By letter dated April 12, 1976, the A.F. of M. was advised of the court's order. By late June, however, no hearing date had been set and counsel for Scissor-Tail wrote to the union requesting that a date be set and suggesting certain dates convenient to him. Rather than comply with this request, however, the union, through its International Executive Board, on July 6 issued its decision awarding the full amount of Scissor-Tail's claim against Graham, or some $53,000. 6 Counsel for Graham, protesting against this procedure, was informed by the A.F. of M. that it conformed with normal practice, which contemplated the entry of award without hearing. Thereupon counsel for Graham enlisted the assistance of Scissor-Tail's counsel in the matter and, upon securing the latter's consent, was successful in reopening the matter and having it set for hearing.

In the meantime, on August 10, 1976, Graham had been placed on the union's "defaulter's list" apparently a list of persons with whom union members may not do business.

On September 10, 1976, Scissor-Tail 7 increased the claim by $20,000 to a total of some $73,000, urging that some of the expenses claimed by Graham with respect to the two concerts were improper. Scissor-Tail further requested interest on the award and $15,000 as attorney's fees.

On October 29, 1976, a hearing was held at the union's western (Hollywood) office before a "referee" appointed by the union president. The referee was a former executive officer and a long-time member of the union; he had acted as a hearing officer in many previous union matters. All parties (excluding Russell himself) and counsel were present. Graham sought to have the proceedings transcribed by a court reporter brought by him; the request was denied and the reporter excused. The hearing thereupon proceeded. Graham produced considerable evidence consisting of his own testimony, the testimony of another promoter, the stipulated testimony of a third promoter, and three sworn statements by others engaged in the popular music concert field to the effect that under common and widely held custom and practice in the industry, the promoter under a 9 0/10 or 8 5/15 contract was understood to bear no risk of loss because his share of the profits under such contracts was considerably smaller than under the "normal" contract, under which the promoter takes a larger percentage of the profits but is understood to bear the risk of loss; no contrary evidence was offered by Scissor-Tail. The referee also heard evidence regarding the propriety of certain expenses claimed by Graham and questioned by Scissor-Tail.

On November 5, 1976, in his report to the union's International Executive Board, the referee recommended that Graham be ordered to pay to Scissor-Tail the amount of its original claim (some $53,000; see fn. 6, ante ). The balance of the claim consisting of the items added by Scissor-Tail's September 10 request was denied, the referee noting that the union had issued no directions to him regarding it.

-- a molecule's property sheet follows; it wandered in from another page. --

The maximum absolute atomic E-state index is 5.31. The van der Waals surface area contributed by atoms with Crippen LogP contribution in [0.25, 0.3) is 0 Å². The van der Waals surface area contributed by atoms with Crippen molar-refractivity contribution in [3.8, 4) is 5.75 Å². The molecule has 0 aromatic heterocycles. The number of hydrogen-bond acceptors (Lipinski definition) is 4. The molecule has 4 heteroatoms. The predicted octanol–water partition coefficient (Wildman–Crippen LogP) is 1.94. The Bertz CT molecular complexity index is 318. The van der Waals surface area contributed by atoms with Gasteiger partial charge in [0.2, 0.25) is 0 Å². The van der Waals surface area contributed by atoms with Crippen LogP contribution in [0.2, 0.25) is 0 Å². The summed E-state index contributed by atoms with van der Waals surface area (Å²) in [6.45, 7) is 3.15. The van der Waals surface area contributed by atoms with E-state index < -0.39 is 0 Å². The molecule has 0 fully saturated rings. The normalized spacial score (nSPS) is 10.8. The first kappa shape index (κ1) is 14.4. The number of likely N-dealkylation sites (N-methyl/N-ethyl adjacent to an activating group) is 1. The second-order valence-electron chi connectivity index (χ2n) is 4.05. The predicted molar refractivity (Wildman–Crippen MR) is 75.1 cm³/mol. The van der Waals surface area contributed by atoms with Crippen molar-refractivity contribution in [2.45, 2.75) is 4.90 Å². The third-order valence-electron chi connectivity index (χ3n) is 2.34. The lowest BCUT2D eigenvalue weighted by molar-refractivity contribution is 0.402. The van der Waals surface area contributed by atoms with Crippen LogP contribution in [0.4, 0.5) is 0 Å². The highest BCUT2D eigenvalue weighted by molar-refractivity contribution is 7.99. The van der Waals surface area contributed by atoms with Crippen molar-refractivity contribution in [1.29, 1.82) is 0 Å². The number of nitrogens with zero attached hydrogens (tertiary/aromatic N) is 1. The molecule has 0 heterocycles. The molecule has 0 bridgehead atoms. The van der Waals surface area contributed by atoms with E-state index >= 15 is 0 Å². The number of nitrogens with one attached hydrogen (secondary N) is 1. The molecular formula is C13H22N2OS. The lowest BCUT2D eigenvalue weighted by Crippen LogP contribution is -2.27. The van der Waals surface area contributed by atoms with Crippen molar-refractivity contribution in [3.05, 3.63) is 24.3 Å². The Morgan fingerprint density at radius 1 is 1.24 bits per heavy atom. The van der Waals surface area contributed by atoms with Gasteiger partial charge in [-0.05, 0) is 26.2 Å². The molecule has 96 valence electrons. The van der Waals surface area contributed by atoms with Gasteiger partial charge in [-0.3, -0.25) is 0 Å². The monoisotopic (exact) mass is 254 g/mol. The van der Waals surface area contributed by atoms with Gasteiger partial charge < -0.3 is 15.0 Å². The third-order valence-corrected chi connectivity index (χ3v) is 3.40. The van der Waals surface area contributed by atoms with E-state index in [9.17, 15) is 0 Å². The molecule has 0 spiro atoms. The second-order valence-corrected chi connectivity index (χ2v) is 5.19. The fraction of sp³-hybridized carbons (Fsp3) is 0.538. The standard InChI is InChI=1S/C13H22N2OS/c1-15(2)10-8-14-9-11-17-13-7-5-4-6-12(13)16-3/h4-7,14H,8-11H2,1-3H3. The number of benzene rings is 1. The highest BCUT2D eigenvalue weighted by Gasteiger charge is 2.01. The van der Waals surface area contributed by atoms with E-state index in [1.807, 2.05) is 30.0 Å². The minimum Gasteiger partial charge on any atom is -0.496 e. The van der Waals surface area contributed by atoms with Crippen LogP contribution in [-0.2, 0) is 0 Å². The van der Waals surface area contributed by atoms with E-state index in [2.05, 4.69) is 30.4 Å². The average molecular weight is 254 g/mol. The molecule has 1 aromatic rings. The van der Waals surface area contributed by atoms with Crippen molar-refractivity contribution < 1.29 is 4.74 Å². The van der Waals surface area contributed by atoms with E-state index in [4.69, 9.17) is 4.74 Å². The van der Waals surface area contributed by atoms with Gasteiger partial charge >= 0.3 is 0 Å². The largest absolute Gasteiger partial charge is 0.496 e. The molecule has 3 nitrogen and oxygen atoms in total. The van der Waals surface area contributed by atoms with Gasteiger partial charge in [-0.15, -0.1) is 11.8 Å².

On February 22, 1977, the union's International...

To continue reading

Request your trial
328 cases
  • Perdue v. Crocker National Bank
    • United States
    • California Supreme Court
    • July 18, 1985
    ... ... Anbro Engineering, Inc. (1970) 2 Cal.3d 493, 496, 86 Cal.Rptr. 88, 468 P.2d 216; Committee on Children's TV, Inc. v ... State Farm Ins. Co. (1961) 188 Cal.App.2d 690, 694, 10 Cal.Rptr. 781; Graham v. Scissor-Tail, Inc. (1981) 28 Cal.3d 807, 817, 171 Cal.Rptr. 604, 623 P.2d 165.) The signature ... ...
  • De La Torre v. Cashcall, Inc.
    • United States
    • California Supreme Court
    • August 13, 2018
  • Dean Witter Reynolds, Inc. v. Superior Court
    • United States
    • California Court of Appeals Court of Appeals
    • June 22, 1989
    ... ... The accountholder argued that the contract was adhesive and that the arbitration clause was unenforceable under Graham v. Scissor-Tail, Inc. (1981) 28 Cal.3d 807, 171 Cal.Rptr. 604, 623 P.2d 165. The brokerage countered by contending that the contract was not ... ...
  • Sanchez v. Western Pizza Enterprises, Inc.
    • United States
    • California Court of Appeals Court of Appeals
    • March 17, 2009
    ...when the applicable procedures essentially preclude the possibility of a fair hearing." (Graham v. Scissor-Tail, Inc. (1981) 28 Cal.3d 807, 826, fn. 23 [171 Cal.Rptr. 604, 623 P.2d 165] (Scissor-Tail).) "Moreover, `[a]rbitrators, unless specifically required to act in conformity with rules ......
  • Request a trial to view additional results
7 books & journal articles
  • Adhesion contracts don't stick in Michigan: why Rory got it right.
    • United States
    • Ave Maria Law Review Vol. 5 No. 1, January 2007
    • January 1, 2007
    ...A Case Study of the ALTA Loan Title Policy, 33 TORT TRIAL & INS. PRAC. L.J. 1123, 1143 (1998). (13.) See Graham v. Scissor-Tail Inc., 623 P.2d 165, 172-73 (Cal. 1981) (observing that an adhesion contract that does not fall within the reasonable expectations of the weaker party or that i......
  • Enforcing arbitration agreements between employers and employees.
    • United States
    • Defense Counsel Journal Vol. 61 No. 2, April 1994
    • April 1, 1994
    ...(2d Cir. 1991); Cohen, 841 F.2d at 285; Robertson v. R.B.A. Inc., 615 F.Supp. 1477, 1480 (C.D. Ill. 1985); Graham v. Scissor-Tail Inc., 623 P.2d 165 (Cal. 1981): Joy v. Heidrick & Struggles, 403 N.Y.S.2d 613, 615 (Civ.Ct. N.Y. City Jeffery R. Knight received his J.D. degree magna cum la......
  • ADR and the cost of compulsion.
    • United States
    • Stanford Law Review Vol. 57 No. 5, April 2005
    • April 1, 2005 thwart employment-related litigation, particularly regarding claims by working women). (153.) Graham v. Scissor-Tail, Inc., 623 P.2d 165, 168 (Cal. (154.) Id. at 177. (155.) See, e.g., Keystone, Inc. v. Triad Sys. Corp., 971 P.2d 1240 (Mont. 1998) (finding void a provision in an arbitrat......
  • Breach of Contract
    • United States
    • James Publishing Practical Law Books Discovery Collection. James' Best Materials - Volume 1 Model Interrogatories
    • April 29, 2015
    ...of adhesion; and (2) must contain some term, etc., that renders the contract unduly oppressive. ( Compare Graham v. Scissor-Tail (1981) 28 Cal.3d 807 with A&M Produce v. FMC Corporation (1982) 135 Cal.App.3d 473.) The interrogatories set forth in the sections that follow address these issue......
  • Request a trial to view additional results

VLEX uses login cookies to provide you with a better browsing experience. If you click on 'Accept' or continue browsing this site we consider that you accept our cookie policy. ACCEPT